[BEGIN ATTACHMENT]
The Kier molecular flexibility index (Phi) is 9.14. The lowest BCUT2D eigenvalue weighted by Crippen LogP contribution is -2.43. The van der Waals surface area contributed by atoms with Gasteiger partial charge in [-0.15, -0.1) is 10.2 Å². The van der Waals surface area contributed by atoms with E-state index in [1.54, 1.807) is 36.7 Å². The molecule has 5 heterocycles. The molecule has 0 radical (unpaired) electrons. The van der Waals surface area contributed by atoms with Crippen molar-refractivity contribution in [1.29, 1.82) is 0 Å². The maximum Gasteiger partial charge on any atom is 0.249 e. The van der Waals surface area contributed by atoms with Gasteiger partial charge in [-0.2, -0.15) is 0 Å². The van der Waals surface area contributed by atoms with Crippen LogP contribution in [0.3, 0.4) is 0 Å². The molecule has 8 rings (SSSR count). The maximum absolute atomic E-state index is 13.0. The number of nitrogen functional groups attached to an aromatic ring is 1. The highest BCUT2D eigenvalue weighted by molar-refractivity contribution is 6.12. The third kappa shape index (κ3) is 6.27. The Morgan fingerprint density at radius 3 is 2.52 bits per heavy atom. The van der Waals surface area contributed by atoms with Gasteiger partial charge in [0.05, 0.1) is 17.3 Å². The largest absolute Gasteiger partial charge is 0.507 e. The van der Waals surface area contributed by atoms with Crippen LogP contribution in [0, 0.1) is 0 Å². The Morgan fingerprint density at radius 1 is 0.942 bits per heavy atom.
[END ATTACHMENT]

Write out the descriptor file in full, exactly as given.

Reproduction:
The Kier molecular flexibility index (Phi) is 9.14. The lowest BCUT2D eigenvalue weighted by Crippen LogP contribution is -2.43. The van der Waals surface area contributed by atoms with Gasteiger partial charge in [-0.15, -0.1) is 10.2 Å². The van der Waals surface area contributed by atoms with E-state index in [1.54, 1.807) is 36.7 Å². The molecule has 5 heterocycles. The molecule has 0 radical (unpaired) electrons. The van der Waals surface area contributed by atoms with Crippen molar-refractivity contribution in [1.29, 1.82) is 0 Å². The maximum Gasteiger partial charge on any atom is 0.249 e. The van der Waals surface area contributed by atoms with Gasteiger partial charge in [-0.2, -0.15) is 0 Å². The van der Waals surface area contributed by atoms with Crippen LogP contribution in [0.3, 0.4) is 0 Å². The molecule has 8 rings (SSSR count). The maximum absolute atomic E-state index is 13.0. The number of nitrogen functional groups attached to an aromatic ring is 1. The highest BCUT2D eigenvalue weighted by molar-refractivity contribution is 6.12. The third kappa shape index (κ3) is 6.27. The Morgan fingerprint density at radius 3 is 2.52 bits per heavy atom. The van der Waals surface area contributed by atoms with Gasteiger partial charge in [0.05, 0.1) is 17.3 Å². The largest absolute Gasteiger partial charge is 0.507 e. The van der Waals surface area contributed by atoms with Crippen LogP contribution in [0, 0.1) is 0 Å². The Morgan fingerprint density at radius 1 is 0.942 bits per heavy atom.